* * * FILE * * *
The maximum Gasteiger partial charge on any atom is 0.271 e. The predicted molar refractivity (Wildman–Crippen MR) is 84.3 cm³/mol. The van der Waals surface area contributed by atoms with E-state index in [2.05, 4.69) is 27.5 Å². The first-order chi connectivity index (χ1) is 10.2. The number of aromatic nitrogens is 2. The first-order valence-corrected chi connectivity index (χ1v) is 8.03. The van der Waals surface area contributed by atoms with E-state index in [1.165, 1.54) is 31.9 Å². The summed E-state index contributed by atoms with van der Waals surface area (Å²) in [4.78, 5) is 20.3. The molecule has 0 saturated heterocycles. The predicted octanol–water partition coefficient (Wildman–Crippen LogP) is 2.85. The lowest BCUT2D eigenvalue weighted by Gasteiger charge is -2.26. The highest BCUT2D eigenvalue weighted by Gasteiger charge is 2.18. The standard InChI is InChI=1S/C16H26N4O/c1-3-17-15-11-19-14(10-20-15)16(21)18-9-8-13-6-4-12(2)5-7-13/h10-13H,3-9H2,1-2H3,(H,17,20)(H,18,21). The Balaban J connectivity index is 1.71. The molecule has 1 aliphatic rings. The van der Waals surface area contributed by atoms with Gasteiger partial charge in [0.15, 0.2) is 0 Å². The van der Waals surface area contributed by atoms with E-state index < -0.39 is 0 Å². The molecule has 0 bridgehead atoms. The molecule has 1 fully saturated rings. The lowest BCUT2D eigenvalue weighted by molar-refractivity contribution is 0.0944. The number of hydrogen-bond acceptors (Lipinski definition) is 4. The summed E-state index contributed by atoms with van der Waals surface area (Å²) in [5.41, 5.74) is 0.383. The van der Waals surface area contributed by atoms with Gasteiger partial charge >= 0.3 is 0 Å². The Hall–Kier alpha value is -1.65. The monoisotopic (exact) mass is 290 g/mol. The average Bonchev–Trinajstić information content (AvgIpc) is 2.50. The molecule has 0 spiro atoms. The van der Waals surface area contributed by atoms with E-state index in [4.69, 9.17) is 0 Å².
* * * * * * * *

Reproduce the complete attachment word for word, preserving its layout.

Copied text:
The maximum Gasteiger partial charge on any atom is 0.271 e. The predicted molar refractivity (Wildman–Crippen MR) is 84.3 cm³/mol. The van der Waals surface area contributed by atoms with E-state index in [2.05, 4.69) is 27.5 Å². The first-order chi connectivity index (χ1) is 10.2. The number of aromatic nitrogens is 2. The first-order valence-corrected chi connectivity index (χ1v) is 8.03. The van der Waals surface area contributed by atoms with E-state index in [1.165, 1.54) is 31.9 Å². The summed E-state index contributed by atoms with van der Waals surface area (Å²) in [4.78, 5) is 20.3. The molecule has 0 saturated heterocycles. The predicted octanol–water partition coefficient (Wildman–Crippen LogP) is 2.85. The lowest BCUT2D eigenvalue weighted by Gasteiger charge is -2.26. The highest BCUT2D eigenvalue weighted by Gasteiger charge is 2.18. The standard InChI is InChI=1S/C16H26N4O/c1-3-17-15-11-19-14(10-20-15)16(21)18-9-8-13-6-4-12(2)5-7-13/h10-13H,3-9H2,1-2H3,(H,17,20)(H,18,21). The Balaban J connectivity index is 1.71. The molecule has 1 aliphatic rings. The van der Waals surface area contributed by atoms with Gasteiger partial charge in [0.15, 0.2) is 0 Å². The van der Waals surface area contributed by atoms with E-state index < -0.39 is 0 Å². The molecule has 0 bridgehead atoms. The molecule has 1 fully saturated rings. The lowest BCUT2D eigenvalue weighted by molar-refractivity contribution is 0.0944. The number of hydrogen-bond acceptors (Lipinski definition) is 4. The summed E-state index contributed by atoms with van der Waals surface area (Å²) in [5.41, 5.74) is 0.383. The van der Waals surface area contributed by atoms with Gasteiger partial charge >= 0.3 is 0 Å². The Hall–Kier alpha value is -1.65. The monoisotopic (exact) mass is 290 g/mol. The average Bonchev–Trinajstić information content (AvgIpc) is 2.50. The molecule has 0 spiro atoms. The van der Waals surface area contributed by atoms with E-state index in [4.69, 9.17) is 0 Å².